Read the rest of this entry »

Comments off

If you can't say something nice…

This is a guest post by Kirby Conrod.


I'm sorry to see that the venerable Geoff Pullum is so desperately behind the times. I don't mean to be snarky, I genuinely am sad about it. It's not just a matter of being un-hip to the cool new language change in progress (singular "they" is making inroads syntactically in the types of antecedents speakers will use it with), but rather a methodological and disciplinary unhipness that really makes me feel bad.

First, let me address the rudeness: if a senior colleague of mine pulled this kind of self-conscious "he is–sorry, they are" on me in a professional setting, I'd file a complaint. If they did it in a casual setting, I'd have a nasty word for them. That's the kind of snide, intentional misgendering that I am not okay with. In writing, Pullum clearly has the ability to force a use of "they" even if he finds it distasteful. To do otherwise is profoundly disrespectful and borderline hostile, even as a supposedly self-effacing joke about his own grammar. It would've been easy to make the point of his difficulty in writing that sentence without using the wrong pronoun for anyone–and Pullum should seriously self-interrogate on why he thinks "he" would have been the alternative, anyways.

With that out of the way, I'll go into the linguistics first, then the methods.

Read the rest of this entry »

Comments (82)

A letter saying they won

Evidence continues to pile up that singular they is naturally used in standard English whenever the antecedent is indefinite or quantifier-like (not a personal name, for example) and the sex of whoever it might turn out to identify is completely immaterial. My correspondent Daniel Sterman thought, and I thought too, that there was evidence of this being true now even in the writing of journalists. Sterman spotted this in an article by John Bowden, writing in The Hill, concerning Temple University PhD candidate Phillip Garcia, who has won the position of judge of election in Ward 21, Division 10, Philadelphia:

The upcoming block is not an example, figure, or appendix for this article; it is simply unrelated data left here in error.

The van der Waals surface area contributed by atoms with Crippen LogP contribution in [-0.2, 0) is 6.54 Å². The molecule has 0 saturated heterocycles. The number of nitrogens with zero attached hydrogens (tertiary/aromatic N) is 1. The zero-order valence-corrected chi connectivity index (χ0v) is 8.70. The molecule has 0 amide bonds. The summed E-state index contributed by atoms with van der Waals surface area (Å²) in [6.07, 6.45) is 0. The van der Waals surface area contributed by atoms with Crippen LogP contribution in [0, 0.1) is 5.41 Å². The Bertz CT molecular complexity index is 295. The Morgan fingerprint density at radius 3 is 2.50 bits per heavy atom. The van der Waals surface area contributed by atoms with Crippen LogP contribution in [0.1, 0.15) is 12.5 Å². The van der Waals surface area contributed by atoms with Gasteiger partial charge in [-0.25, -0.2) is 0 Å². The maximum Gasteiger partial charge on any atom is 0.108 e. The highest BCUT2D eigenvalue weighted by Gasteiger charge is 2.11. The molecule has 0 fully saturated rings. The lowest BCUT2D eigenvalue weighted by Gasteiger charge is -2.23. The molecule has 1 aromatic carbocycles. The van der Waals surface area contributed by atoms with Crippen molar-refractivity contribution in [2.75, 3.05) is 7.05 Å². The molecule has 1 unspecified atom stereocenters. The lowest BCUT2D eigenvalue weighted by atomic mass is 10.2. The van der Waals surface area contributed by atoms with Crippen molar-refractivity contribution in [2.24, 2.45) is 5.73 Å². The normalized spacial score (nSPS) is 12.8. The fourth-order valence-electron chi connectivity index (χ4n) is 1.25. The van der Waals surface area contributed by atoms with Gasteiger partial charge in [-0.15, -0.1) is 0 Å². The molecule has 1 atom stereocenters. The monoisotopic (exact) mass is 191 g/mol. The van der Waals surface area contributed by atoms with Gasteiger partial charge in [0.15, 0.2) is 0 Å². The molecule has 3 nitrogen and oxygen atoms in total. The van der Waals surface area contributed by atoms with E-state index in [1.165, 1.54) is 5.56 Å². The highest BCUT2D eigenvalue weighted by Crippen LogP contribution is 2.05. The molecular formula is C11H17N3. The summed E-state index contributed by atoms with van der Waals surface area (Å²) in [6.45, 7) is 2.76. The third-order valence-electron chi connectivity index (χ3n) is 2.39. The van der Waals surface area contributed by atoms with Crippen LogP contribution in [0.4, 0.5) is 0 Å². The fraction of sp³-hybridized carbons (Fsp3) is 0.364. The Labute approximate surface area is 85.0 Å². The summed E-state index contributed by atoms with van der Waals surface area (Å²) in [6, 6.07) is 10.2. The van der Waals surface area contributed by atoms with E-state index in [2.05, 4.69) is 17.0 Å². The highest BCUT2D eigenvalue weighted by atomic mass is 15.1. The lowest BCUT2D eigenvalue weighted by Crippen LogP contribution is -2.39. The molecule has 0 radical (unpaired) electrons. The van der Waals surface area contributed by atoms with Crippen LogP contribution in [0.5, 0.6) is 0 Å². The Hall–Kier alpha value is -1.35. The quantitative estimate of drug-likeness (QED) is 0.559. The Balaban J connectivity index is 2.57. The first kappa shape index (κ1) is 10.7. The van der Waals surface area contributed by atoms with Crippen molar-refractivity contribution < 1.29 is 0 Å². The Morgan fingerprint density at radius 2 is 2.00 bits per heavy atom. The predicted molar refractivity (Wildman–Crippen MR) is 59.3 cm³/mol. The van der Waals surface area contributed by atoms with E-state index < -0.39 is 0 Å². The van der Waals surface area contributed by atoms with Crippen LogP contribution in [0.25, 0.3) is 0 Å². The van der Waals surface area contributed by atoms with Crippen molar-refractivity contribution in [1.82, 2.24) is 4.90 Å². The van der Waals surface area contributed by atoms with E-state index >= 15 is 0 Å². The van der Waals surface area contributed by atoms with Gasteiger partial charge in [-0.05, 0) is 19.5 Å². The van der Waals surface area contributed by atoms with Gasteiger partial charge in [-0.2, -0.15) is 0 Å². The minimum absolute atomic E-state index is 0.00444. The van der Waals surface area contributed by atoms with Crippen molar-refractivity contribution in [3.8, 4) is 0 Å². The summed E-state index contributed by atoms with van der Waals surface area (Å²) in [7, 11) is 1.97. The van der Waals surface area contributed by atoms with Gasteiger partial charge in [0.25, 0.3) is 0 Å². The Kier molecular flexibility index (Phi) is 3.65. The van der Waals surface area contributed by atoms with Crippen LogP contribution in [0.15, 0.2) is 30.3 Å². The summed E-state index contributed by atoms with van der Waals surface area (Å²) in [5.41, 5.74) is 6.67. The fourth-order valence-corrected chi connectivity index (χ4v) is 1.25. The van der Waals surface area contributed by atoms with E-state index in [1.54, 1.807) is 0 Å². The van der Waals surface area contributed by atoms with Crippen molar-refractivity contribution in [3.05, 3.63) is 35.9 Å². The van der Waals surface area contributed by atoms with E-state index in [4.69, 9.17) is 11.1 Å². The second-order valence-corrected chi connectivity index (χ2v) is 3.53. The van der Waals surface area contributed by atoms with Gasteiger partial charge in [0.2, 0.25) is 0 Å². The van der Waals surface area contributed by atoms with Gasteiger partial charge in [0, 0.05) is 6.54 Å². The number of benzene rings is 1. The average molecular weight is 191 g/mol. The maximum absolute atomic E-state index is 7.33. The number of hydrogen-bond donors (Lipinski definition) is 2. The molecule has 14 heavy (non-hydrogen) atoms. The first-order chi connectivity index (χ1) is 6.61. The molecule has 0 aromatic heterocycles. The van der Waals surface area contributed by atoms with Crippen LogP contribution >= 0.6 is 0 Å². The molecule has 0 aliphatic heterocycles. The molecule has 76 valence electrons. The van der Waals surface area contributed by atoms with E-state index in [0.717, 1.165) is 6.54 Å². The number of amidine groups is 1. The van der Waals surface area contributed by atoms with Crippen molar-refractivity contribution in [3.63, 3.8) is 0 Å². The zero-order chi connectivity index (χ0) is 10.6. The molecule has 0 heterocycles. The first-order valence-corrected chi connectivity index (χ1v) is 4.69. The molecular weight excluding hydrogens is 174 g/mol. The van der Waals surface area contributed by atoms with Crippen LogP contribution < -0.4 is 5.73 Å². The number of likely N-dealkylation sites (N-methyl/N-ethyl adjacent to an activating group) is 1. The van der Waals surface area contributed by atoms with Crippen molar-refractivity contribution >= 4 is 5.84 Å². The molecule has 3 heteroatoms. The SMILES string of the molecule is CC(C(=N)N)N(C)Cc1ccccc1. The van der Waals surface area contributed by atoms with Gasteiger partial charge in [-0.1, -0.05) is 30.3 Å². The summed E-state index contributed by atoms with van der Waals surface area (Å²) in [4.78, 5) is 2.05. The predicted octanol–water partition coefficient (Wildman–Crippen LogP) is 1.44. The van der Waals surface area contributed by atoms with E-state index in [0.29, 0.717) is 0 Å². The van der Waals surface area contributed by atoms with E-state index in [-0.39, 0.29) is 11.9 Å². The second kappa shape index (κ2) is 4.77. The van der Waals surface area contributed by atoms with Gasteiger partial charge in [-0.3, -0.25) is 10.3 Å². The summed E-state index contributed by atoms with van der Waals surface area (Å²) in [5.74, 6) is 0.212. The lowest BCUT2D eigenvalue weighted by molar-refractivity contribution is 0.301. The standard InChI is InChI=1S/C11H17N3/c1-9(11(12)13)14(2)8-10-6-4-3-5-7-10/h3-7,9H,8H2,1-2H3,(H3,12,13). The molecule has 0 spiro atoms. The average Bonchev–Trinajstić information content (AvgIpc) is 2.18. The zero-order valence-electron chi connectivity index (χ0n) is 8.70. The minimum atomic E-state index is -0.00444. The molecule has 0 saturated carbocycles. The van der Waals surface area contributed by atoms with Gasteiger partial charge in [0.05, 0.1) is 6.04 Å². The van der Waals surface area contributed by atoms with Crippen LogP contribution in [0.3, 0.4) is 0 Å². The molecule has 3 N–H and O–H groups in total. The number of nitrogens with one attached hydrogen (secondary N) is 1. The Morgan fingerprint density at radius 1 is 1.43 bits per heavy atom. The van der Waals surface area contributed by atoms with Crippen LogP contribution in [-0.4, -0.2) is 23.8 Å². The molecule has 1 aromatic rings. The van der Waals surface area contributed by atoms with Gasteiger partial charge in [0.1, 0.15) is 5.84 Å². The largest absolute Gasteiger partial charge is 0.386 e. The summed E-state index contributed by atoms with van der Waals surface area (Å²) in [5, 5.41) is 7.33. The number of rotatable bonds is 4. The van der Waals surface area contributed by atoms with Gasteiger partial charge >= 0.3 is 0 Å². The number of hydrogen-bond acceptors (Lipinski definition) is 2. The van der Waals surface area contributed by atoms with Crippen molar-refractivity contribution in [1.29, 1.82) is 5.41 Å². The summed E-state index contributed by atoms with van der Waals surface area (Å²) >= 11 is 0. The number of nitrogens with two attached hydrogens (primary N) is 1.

A Philadelphia resident was shocked to receive a letter Friday saying they won an election earlier in the month — apparently because no one else cast a vote.

"I literally yelled 'what the hell' when I opened the letter," Phillip Garcia told The Hill. "I've written my name in a few times during elections when no one else is listed for a position. It's just been a thing I do, with no expectation of, like, actually making an impact on the vote."

But we were wrong here (this post has been corrected in the past hour).

Read the rest of this entry »

Comments off

Bump of Chicken

Photo by Ross Bender, taken near Osaka Castle last month:

Read the rest of this entry »

Comments (18)